First-years tie record for College Council bids

Twenty first-years will vie to represent their class and fill the four open seats in next week’s College Council (CC) election, tying the record size of last fall’s candidate pool.

By Sam Levine

Twenty first-years will vie to represent their class and fill the four open seats in next week’s College Council (CC) election, tying the record size of last fall’s candidate pool.

Over the past three years, first-year interest in Student Government (SG) has climbed: Fifteen candidates ran in 2008, 19 in 2009, and 20 in 2010. The growing interest in SG comes as the executive slate has made efforts to reach out to students, and it could potentially transform one of the most visible student groups on campus.

SG President and fourth-year Youssef Kalad said that he is committed to finding a way for as many people to participate as possible, whether or not they end up holding an elected position, adding that he was particularly interested in reaching out to more “non-SG type” students.

“We want to make sure that everyone who is passionate can get plugged in,” Kalad said.

Each candidate collected 50 verifiable signatures from other first-year students before being placed on the official ballot. After the signatures were verified, candidates put down a $25 deposit, binding them to SG election rules. Candidates were given a printing budget and can only spend $25 of their own money on campaign materials.

In such a crowded field, candidates are relying on social media, chalk illustrations on the quad, and posters to promote their campaign. To elevate name recognition, candidates Ilknur Aliyev and Nadia Alhadi both posted videos of themselves dancing around campus in the “Class of 2015” Facebook group. Kayla Reinherz, another candidate, posted a picture to the group of herself standing in front of a blackboard of math problems with the caption “Vote Kayla: She Can Handle Hard Things.”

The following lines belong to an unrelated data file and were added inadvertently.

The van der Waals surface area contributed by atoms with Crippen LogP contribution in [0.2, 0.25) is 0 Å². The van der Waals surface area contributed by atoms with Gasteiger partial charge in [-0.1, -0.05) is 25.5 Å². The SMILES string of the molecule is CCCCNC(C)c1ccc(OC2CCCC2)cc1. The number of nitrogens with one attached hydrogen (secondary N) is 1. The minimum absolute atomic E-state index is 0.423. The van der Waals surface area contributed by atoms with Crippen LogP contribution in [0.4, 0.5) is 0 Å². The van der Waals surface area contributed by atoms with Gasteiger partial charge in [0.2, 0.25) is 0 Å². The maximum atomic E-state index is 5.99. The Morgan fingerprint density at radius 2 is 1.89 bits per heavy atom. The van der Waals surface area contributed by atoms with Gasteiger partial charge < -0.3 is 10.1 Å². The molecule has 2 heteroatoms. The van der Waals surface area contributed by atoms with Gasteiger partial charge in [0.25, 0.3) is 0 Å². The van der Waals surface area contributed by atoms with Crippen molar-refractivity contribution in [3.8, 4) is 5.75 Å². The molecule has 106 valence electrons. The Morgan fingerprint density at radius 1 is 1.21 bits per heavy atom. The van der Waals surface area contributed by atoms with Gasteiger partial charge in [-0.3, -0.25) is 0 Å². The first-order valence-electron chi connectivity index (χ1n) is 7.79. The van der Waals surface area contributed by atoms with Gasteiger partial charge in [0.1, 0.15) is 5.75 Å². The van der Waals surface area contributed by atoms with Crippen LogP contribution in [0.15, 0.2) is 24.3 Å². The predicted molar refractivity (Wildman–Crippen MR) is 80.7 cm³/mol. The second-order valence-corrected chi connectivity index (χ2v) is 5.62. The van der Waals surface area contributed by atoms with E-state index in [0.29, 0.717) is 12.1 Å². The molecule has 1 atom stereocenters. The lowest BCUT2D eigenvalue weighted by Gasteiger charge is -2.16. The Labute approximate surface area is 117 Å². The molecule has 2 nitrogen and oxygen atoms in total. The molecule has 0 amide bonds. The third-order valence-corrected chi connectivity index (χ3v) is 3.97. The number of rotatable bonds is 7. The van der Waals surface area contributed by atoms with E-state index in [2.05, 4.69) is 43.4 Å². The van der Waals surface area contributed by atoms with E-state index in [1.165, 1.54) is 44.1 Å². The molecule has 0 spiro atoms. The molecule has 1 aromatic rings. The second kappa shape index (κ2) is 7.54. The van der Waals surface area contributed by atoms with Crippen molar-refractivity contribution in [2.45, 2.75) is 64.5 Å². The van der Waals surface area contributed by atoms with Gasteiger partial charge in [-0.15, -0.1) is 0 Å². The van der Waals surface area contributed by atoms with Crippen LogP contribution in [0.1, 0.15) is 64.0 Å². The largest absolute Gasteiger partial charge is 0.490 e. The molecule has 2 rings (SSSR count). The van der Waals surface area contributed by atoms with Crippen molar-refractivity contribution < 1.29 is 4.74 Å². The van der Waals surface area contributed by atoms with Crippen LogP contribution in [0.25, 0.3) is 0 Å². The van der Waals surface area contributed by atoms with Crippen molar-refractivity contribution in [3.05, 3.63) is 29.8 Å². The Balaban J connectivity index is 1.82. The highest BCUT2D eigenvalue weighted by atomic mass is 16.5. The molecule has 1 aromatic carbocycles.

Some candidates have formed temporary alliances, hoping that they might reach more students by campaigning—if not necessarily winning—in groups.

One candidate, Anisha Ganguly, said she was glad to see a large and diverse field of candidates and that it demonstrated an active student body.

“It shows that students want to get involved and represent their peers,” Ganguly said. “There are exciting candidates. There are literally kids from all around the world. There’s definitely the challenge of campaigning in such a competitive field.”

Last year, three of the four first-year candidates who were elected to CC ran for higher positions in SG. Second-year Forrest Scofield, who ran an aggressive Facebook campaign last year, now serves in SG’s Executive Cabinet as the Vice President for Administration.

“When you run in the fall you get your own stage,” Scofield said.

Kalad said that he felt encouraged by the number of candidates, but he was careful not to place too much value on participation alone.

“The number doesn’t mean anything unless there are quality candidates, and I’m happy with the quality of the candidates,” Kalad said.

Members of the Class of 2015 can vote for their CC representatives at from 9 a.m. on Tuesday, October 11 until 5 p.m. on Thursday, October 13.

First-year College Council candidates

Yusef Al-Jarani

Nadia Alhadi

Ilknur Aliyev

Vidal Anguiano

Balthazar Darius Bergkamp

Raymond Dong

Alison Fedoris

Anisha Ganguly

Michelle Guo

Robin Christopher-Cecil Greif

Yusuf Janahi

Jasper K. Lai

Adam Lindemulder

Scott Loring

Jose Martinez

Adan Meza

Kayla Reinherz

Aseal Tineh

Esteban Valencia

Sherry Wu